Incarcerated Youth Get Creative with Rap, Poetry and the Spoken Word

Pitzer College and High School Partner to Promote Individual Humanity

Claremont, Calif. (December, 2007)—The biannual Borrowed Voices event that showcases the poetry, short stories, and spoken word created by incarcerated young men ages thirteen to eighteen will take place at Pitzer College from 6:30 to 8:30 p.m. on December 13 in Avery Auditorium. The group of young men will be allowed to visit the College to perform their work for Pitzer, the Claremont community and the general public.

“Borrowed Voices, a Pitzer College program of the Center for California Cultural and Social Issues (CCCSI), is about finding humanity in young people who are routinely dehumanized. More than that, it’s about creating a space for young people from different walks of life to get to know one another, and to bring out the best that each group and each individual has to give. I am proud of the collaboration between students and staff at the Camps High School and at Pitzer College,” Susan Phillips, faculty director of CCCSI said.

Through Pitzer’s CCCSI program, Borrowed Voices, students worked with minors at Afflerbaugh-Paige High School and completed an eleven-week internship. During this time, the high school students whose work will be featured at this event demonstrated significant improvement in their studies and enjoyed a higher rate of class participation. They were introduced to the art of poetry and the spoken word through learned poetry techniques, such as hyperbole, allusion and imagery; read classical work by Langston Hughes and Pablo Neruda; and examined contemporary work of artists such as Talib Kweli and Josefina Lopez.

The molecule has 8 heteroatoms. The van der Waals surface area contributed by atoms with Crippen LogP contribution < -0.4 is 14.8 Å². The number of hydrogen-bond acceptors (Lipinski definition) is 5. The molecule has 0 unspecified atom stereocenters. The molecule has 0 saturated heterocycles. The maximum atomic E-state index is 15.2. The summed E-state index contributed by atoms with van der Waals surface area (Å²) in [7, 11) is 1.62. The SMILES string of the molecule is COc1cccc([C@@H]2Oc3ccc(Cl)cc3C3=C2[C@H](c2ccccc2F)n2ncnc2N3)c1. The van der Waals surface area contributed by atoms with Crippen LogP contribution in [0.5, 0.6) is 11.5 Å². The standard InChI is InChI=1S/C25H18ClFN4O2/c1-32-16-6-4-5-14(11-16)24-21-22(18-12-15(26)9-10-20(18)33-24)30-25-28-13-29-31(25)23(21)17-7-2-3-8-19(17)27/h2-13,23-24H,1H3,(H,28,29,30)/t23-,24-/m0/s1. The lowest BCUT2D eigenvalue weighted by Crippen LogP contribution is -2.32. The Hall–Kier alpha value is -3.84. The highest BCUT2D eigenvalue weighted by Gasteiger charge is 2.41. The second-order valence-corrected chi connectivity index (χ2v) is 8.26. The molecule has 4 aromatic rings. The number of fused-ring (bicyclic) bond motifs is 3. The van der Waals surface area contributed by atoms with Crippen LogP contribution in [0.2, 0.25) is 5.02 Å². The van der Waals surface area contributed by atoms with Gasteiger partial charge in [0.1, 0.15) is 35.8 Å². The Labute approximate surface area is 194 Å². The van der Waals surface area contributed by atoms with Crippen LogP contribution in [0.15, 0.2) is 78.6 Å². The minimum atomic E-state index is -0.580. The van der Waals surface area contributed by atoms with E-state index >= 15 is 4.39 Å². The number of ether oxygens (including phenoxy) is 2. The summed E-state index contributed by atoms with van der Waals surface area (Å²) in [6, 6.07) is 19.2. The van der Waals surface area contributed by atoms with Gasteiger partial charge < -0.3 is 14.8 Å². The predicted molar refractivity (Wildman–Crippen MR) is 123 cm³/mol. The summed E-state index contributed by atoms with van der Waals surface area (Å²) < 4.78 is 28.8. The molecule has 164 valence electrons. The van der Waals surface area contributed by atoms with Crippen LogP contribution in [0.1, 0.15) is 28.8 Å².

The collaboration between Afflerbaugh-Paige High School and Pitzer College began in 2002. Each year new students gain confidence in their writing abilities and create beautiful, loving, painful and at times angry works—writing from their hearts. They learn that writing and self-expression are forms of power and skills that once learned can be employed anytime and anywhere.

“The program uses self-expression as the development of the mind and makes the concept of college real to the young people at Afflerbaugh Paige High School. Our students interact with college students and learn from people closer in age to themselves. They see college as ‘something for them,’ I appreciate the fact that the Pitzer leaders and students treat our students as high school students first,” Walt Lamb, principal of Afflerbaugh-Paige High School, said.

Directors and representatives from Pitzer College’s California Center for Cultural and Social Issues (CCCSI), Los Angeles County Probation, and the Los Angeles County Office of Education (LACOE) will be in attendance.
Funding for the 2007-08 Borrowed Voices program was made possibly by the California Council for the Humanities story initiative, “California Stories: How I See It,” a statewide campaign of the California Council for the Humanities. The campaign enables young people to share in their own words and through a variety of their media show what they lives are like, what they care about, and what it’s like to grow up in today’s California. “How I See It” is the third major campaign of the Council’s ongoing California Stories initiative that began in 2002.

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